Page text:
By Scott Sterling
Many educators believe that pedagogy and classroom management are mutually exclusive, but that’s not the case at all. You can micromanage every aspect of classroom life without ever engaging or challenging a single child. Conversely, you can present good, rigorous content without ruling with an iron fist.
Those with a more holistic pedagogical approach understand that rigor requires a symbiotic relationship with classroom discipline (and vice versa). Many students aren’t as disruptive when they are being challenged intellectually, but how do we foster those relationships?
The orderly classroom
In his new book, 20 Disciplinary Strategies for Working With Challenging Students, Dr. William N. Bender starts with a discussion of how classroom climate can affect disciplinary practice. Dr. Bender breaks down class climate like this:
“Class climate issues involve such questions as
- Are students and teachers happy to be in the classroom?
- Do all students seem to be enjoying themselves?
- Are academics and social learning stressed in a positive way?
- Does everyone in the class feel valued?
- Do all students feel that they can contribute meaningfully?”
Consider a setting in which those questions are answered in the negative. How likely are students to be engaging in rigorous activity?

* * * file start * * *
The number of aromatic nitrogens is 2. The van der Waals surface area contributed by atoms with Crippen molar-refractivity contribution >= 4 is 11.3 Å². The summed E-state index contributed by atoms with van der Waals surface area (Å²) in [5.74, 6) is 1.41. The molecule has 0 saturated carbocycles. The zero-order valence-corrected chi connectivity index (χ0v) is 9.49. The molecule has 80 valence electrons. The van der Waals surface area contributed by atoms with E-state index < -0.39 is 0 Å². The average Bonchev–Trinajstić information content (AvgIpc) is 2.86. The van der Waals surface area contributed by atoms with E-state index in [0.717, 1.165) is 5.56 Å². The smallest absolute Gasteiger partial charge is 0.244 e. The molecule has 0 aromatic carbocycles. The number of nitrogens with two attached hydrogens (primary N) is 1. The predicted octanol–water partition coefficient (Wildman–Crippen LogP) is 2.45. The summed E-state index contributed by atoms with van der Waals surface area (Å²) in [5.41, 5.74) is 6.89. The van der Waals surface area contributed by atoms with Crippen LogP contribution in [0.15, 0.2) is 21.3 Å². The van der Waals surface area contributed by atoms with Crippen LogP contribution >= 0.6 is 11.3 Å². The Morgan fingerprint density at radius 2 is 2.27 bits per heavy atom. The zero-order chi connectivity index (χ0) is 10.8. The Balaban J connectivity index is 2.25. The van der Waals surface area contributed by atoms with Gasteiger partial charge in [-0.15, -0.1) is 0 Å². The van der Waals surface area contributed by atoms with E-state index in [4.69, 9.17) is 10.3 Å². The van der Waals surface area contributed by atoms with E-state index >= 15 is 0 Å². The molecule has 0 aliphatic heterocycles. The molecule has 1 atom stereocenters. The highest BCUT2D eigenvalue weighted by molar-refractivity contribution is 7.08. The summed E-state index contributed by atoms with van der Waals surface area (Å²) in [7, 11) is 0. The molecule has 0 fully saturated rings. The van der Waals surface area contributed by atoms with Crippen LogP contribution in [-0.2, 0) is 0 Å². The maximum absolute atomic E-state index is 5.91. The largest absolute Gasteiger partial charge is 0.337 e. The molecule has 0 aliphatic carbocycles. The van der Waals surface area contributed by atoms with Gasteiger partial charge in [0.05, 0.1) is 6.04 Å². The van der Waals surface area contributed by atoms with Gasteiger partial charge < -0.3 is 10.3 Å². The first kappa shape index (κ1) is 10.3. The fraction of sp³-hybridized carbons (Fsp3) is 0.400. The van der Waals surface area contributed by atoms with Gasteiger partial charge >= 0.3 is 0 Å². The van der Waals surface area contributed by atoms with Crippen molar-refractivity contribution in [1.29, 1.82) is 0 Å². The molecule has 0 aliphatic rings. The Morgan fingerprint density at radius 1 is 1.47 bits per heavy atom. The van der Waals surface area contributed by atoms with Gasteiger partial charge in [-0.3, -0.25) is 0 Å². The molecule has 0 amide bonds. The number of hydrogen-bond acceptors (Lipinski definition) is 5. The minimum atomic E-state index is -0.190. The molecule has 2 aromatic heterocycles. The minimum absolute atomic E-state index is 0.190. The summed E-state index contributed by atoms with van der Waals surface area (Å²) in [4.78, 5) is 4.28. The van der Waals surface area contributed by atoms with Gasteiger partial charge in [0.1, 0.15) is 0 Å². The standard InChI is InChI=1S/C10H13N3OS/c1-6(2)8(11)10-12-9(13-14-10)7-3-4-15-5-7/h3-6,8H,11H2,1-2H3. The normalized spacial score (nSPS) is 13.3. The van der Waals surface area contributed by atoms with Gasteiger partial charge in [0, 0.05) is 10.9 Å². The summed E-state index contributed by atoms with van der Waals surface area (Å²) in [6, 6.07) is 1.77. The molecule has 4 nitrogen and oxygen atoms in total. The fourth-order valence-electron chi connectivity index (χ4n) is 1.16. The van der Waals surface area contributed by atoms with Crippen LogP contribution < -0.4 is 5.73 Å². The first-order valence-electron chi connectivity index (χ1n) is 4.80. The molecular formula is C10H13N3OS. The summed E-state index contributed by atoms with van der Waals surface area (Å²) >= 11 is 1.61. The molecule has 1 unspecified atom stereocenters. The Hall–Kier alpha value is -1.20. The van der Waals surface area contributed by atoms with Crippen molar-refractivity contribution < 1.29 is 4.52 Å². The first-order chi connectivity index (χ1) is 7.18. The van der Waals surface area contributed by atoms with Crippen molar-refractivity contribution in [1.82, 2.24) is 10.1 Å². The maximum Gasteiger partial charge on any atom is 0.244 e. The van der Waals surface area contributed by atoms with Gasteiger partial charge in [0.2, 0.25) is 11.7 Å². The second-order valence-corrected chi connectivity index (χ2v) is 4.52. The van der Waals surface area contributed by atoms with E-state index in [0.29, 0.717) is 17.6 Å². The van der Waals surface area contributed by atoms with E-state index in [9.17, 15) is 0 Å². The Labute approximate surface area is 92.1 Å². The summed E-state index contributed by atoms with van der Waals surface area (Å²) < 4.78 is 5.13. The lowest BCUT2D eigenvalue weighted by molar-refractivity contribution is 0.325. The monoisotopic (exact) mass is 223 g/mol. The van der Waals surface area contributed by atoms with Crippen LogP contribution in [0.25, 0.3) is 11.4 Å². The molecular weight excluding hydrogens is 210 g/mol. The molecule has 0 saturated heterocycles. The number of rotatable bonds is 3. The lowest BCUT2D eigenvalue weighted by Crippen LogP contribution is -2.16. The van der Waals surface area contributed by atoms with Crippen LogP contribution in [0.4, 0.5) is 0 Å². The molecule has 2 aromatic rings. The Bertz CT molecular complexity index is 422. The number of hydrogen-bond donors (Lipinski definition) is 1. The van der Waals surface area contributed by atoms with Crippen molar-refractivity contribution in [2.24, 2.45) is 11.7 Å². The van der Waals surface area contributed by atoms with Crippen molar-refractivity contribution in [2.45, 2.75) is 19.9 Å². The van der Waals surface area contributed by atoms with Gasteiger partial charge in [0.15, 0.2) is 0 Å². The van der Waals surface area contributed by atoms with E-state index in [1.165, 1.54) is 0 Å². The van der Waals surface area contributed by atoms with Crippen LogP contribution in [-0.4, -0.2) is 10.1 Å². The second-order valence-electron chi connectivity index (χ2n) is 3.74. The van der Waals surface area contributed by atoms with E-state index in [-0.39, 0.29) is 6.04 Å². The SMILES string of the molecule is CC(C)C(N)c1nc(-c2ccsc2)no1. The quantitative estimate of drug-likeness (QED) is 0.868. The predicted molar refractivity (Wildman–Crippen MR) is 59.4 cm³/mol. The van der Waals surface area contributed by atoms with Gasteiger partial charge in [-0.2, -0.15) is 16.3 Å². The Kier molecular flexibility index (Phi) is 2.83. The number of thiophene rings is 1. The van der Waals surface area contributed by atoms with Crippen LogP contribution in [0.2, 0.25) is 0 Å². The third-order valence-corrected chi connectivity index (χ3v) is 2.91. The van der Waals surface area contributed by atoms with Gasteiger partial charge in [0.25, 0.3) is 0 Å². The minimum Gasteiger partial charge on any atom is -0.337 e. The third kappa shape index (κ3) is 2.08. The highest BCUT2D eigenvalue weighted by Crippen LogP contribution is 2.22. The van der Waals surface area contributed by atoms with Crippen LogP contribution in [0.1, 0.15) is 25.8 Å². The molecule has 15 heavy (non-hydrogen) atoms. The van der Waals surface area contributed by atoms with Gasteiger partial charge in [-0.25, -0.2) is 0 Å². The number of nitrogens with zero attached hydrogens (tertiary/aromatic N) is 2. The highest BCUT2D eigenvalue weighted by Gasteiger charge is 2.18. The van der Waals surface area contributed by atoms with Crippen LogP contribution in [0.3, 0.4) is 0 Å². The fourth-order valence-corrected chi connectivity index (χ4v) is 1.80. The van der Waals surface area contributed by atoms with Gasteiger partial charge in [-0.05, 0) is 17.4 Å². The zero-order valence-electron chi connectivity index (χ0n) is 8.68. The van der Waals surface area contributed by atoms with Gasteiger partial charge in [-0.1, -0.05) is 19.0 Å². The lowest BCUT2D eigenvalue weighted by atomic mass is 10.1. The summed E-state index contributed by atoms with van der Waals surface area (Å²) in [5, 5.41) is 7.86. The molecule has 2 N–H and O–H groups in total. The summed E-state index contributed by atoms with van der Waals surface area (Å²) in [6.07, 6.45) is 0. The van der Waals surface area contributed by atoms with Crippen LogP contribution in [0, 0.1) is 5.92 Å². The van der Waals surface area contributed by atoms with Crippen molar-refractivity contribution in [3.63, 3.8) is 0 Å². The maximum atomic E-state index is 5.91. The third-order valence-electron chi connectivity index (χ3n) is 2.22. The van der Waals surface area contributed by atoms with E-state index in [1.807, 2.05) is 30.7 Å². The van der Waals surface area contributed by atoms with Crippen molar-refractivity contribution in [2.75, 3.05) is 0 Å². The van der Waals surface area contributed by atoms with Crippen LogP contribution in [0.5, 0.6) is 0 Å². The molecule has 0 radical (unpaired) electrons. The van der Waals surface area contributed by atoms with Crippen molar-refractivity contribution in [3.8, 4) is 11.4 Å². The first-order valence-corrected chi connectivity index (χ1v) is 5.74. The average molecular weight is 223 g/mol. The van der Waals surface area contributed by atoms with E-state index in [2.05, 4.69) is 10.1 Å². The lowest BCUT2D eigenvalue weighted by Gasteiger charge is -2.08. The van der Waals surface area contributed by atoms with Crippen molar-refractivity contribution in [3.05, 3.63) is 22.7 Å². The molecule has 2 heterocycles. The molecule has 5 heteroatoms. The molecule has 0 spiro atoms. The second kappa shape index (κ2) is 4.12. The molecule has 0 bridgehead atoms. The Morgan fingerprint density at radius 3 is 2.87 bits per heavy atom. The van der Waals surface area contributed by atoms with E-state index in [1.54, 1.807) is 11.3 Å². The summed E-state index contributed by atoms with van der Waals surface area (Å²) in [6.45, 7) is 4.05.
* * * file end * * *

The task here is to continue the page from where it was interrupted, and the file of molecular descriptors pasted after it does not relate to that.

Rigor requires trust: the teacher must trust in the student’s ability, and the student must trust that the teacher wouldn’t set the student up for failure. This also applies in the workplace, at home, and anywhere else requiring interpersonal relationships.
You might be wondering how to improve those aspects of class climate. Positivity goes a long way, but for more concrete strategies, both holistic and targeted at certain situations, check out 20 Disciplinary Strategies for Working With Challenging Students from the Learning Sciences bookstore.
The rigorous classroom
People who aren’t teachers often assume that disruptive students are simply acting out to avoid work. In reality, many of them are acting out because the work they’re doing isn’t sufficiently challenging them. This is why a focus on rigor and cognitively complex tasks can help alleviate some classroom discipline issues—but keep in mind that rigor is not just the act of keeping kids busy.
Rigor is the meeting of complexity and autonomy; it’s not drilling and killing. Although numerous strategies can be used to enhance rigor, many thought leaders have become proponents of project-based learning (PBL), which Dr. Bender discusses in relation to discipline:
In PBL classes, students’ choices drive the curriculum, not preset lesson plans or preplanned instructional units. Therefore, students in PBL classes … will be taking much more responsibility for their own education, and will be working much more independently. Of course, this does not mean that the students are wholly unsupervised; rather, the teacher’s role in PBL is simply facilitative in nature. In fact, one could even argue that in PBL, students may be getting more supervision because the teacher is spending much less time delivering instruction on new content.
In other words, a rigorous pedagogical approach, like PBL, generates engagement and responsibility. It’s hard to be disruptive in class when you’re busy—especially if you have partners depending on you.
Classroom discipline is perhaps the most written-about aspect of teaching. Although many strategies can help alleviate issues, some of the most effective are covered in Dr. Bender’s book. Check out 20 Disciplinary Strategies for Working With Challenging Students, now available at the Learning Sciences bookstore.